The UK’s biggest ebook seller has been fined £3.5m over a breach of copyright
A publishing house that helped millions of people download books has been ordered to pay £3,521,000 in compensation to copyright owners.
The Crown Prosecution Service (CPS) announced the decision at the start of this month after the Crown Procter and Gamble (CPG) publishing house breached copyright by allowing ebook downloads of books and films that did not comply with its terms and conditions.
The CPS said the breach occurred in the summer of 2017, when the firm sent millions of ebook downloads to its customers through a website called bookdownload.co.uk, which was owned by a third party.
The firm’s actions “did not appear to be authorised by the author, publisher or copyright owner” in relation to the books and movies, it said.
In a statement, CPG said it “regrets any offence was committed”.”CPG was fully aware of the risks of allowing unauthorized downloads to take place and we took immediate steps to ensure that we did not facilitate this activity,” the company said.CPG said that although the breach did not involve books or films, it was “concerned about the risks posed by unauthorized downloads of these materials”.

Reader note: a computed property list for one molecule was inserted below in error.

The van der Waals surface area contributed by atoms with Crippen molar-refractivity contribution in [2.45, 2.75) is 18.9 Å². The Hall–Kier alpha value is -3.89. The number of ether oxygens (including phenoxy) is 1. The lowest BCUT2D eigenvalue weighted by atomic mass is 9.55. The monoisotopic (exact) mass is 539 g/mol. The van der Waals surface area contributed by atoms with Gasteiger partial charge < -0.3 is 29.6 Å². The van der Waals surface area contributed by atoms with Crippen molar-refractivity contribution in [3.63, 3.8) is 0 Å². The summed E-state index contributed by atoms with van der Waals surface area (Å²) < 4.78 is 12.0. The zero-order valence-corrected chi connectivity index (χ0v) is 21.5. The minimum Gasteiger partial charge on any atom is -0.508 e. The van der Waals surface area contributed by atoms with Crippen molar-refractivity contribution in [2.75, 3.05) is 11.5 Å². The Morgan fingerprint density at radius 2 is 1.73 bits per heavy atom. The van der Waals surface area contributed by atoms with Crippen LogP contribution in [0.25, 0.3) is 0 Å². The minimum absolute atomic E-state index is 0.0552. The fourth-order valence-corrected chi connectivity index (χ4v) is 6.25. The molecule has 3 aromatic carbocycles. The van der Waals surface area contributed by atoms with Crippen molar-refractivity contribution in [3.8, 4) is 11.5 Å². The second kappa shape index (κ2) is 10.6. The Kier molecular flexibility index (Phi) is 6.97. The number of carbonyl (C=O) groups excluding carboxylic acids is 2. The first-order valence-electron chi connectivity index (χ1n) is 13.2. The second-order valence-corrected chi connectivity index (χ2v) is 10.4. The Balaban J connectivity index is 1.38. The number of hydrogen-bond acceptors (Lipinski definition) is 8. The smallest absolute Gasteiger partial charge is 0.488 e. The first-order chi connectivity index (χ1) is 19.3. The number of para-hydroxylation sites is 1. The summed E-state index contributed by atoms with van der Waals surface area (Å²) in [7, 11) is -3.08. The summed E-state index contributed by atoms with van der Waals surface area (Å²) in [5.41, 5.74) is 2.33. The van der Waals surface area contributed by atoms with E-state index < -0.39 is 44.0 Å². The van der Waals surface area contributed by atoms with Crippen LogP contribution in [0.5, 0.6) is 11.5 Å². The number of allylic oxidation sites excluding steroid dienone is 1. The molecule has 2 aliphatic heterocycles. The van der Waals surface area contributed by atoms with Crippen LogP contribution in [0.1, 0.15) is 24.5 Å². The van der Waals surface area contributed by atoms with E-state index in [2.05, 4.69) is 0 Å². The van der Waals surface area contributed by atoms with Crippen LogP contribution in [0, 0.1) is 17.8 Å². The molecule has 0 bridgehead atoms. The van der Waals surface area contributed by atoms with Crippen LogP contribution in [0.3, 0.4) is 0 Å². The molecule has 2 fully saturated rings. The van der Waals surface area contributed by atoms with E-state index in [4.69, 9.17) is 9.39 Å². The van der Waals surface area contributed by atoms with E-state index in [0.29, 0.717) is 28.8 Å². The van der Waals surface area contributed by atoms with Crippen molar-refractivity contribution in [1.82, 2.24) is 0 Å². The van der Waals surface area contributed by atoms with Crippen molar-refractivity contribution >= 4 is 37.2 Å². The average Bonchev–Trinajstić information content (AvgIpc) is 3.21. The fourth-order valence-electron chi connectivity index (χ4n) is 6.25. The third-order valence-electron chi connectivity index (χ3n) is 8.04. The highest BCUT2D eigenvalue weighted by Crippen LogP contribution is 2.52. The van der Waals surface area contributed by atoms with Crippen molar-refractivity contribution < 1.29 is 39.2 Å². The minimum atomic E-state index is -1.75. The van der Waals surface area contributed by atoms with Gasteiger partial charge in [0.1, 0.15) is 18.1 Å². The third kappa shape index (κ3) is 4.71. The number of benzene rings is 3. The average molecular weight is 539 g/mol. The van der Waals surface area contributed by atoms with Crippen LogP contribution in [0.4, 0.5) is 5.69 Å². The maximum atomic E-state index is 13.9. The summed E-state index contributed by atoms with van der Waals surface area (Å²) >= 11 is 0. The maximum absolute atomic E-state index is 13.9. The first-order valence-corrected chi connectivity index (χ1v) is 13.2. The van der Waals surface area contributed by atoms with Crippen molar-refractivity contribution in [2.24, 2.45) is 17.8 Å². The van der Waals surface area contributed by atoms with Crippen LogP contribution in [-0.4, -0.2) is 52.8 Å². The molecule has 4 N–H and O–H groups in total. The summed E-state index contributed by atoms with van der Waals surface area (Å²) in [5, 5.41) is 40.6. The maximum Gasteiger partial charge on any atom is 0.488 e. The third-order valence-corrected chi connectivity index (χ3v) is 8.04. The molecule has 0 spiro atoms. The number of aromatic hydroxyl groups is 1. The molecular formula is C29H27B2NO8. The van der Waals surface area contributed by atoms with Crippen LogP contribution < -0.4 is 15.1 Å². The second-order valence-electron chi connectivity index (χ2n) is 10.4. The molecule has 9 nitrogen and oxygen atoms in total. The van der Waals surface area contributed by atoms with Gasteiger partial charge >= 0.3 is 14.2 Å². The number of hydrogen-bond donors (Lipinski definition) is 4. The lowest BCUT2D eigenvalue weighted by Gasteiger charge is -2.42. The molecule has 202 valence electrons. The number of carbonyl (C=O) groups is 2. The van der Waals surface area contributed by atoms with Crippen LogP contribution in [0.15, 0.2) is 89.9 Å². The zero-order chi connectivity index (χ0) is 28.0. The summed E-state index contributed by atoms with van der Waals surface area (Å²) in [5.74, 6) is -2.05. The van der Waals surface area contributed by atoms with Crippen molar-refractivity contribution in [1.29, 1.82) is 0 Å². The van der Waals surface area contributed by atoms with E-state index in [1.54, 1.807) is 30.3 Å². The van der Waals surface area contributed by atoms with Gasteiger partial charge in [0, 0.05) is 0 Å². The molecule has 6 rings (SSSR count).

“It is CPG’s intention that this matter will be referred to the courts and that action will be taken in due course,” the statement added.
“Cpg will also be undertaking an internal review of its policies, procedures and processes for the management of third-party book and film downloads.”
The Crown’s announcement comes as ebook piracy is rising across the UK.
The number of legal downloads of the UK’s top-selling ebook books rose by 30 per cent in the second quarter of this year to 1.1 million copies, according to the ebook industry body, the e-book distributors association (EDIA).
“I think it’s clear that the ebook market has reached a tipping point,” said Mark Price, a former chief executive of the Booksellers’ Association of Great Britain (BGA).
“It’s a market that is very competitive and very big.
It’s not just about the number of downloads.
It needs to be about the quality of those downloads, and I think we’re starting to see some companies are starting to think about that.”
The rise in legal downloads follows the introduction of ebook prices, which are set at a lower rate than those of other books and include a free ebook discount, a range of price promotions and other discounts.
Citing the rise in piracy, Mr Price said it was clear that “the ebook market is a marketplace that is dominated by big corporations and they have been trying to make money for themselves”.
“The ebook market now is a market where the big players are beginning to realise they need to make a bigger effort,” he said.
“It just seems to me that the biggest companies are now beginning to pay a bit more attention to the quality and the value of their products.”‘
This is not just a case of publishers’ but publishers’ copyright issues’Mr Price said the legal sector’s response to piracy had been inadequate.
“If we’re going to address the problem, we have to start to address this is not only a case